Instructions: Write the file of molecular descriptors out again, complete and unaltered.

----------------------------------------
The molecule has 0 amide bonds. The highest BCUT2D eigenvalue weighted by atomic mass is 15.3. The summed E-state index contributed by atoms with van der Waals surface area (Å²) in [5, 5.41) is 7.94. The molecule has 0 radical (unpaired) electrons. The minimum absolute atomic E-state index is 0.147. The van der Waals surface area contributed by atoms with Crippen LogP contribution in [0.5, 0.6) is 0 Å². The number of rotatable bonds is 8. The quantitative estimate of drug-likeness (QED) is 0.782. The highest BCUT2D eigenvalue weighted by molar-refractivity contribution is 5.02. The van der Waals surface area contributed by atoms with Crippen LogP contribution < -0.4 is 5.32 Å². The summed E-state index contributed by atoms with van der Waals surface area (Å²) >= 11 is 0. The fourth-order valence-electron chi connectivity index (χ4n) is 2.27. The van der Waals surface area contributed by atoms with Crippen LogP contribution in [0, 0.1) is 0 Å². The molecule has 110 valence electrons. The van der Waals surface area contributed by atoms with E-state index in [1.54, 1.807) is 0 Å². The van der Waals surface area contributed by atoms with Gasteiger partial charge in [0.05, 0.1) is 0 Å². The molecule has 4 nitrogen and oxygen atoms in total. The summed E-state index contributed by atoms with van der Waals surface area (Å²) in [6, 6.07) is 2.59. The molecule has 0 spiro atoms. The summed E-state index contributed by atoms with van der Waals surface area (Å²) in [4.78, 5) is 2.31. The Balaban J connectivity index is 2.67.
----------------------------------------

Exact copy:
The molecule has 0 amide bonds. The highest BCUT2D eigenvalue weighted by atomic mass is 15.3. The summed E-state index contributed by atoms with van der Waals surface area (Å²) in [5, 5.41) is 7.94. The molecule has 0 radical (unpaired) electrons. The minimum absolute atomic E-state index is 0.147. The van der Waals surface area contributed by atoms with Crippen LogP contribution in [0.5, 0.6) is 0 Å². The number of rotatable bonds is 8. The quantitative estimate of drug-likeness (QED) is 0.782. The highest BCUT2D eigenvalue weighted by molar-refractivity contribution is 5.02. The van der Waals surface area contributed by atoms with Crippen LogP contribution < -0.4 is 5.32 Å². The summed E-state index contributed by atoms with van der Waals surface area (Å²) >= 11 is 0. The fourth-order valence-electron chi connectivity index (χ4n) is 2.27. The van der Waals surface area contributed by atoms with Crippen LogP contribution in [0, 0.1) is 0 Å². The molecule has 110 valence electrons. The van der Waals surface area contributed by atoms with E-state index in [1.54, 1.807) is 0 Å². The van der Waals surface area contributed by atoms with Gasteiger partial charge in [0.05, 0.1) is 0 Å². The molecule has 4 nitrogen and oxygen atoms in total. The summed E-state index contributed by atoms with van der Waals surface area (Å²) in [6, 6.07) is 2.59. The molecule has 0 spiro atoms. The summed E-state index contributed by atoms with van der Waals surface area (Å²) in [4.78, 5) is 2.31. The Balaban J connectivity index is 2.67.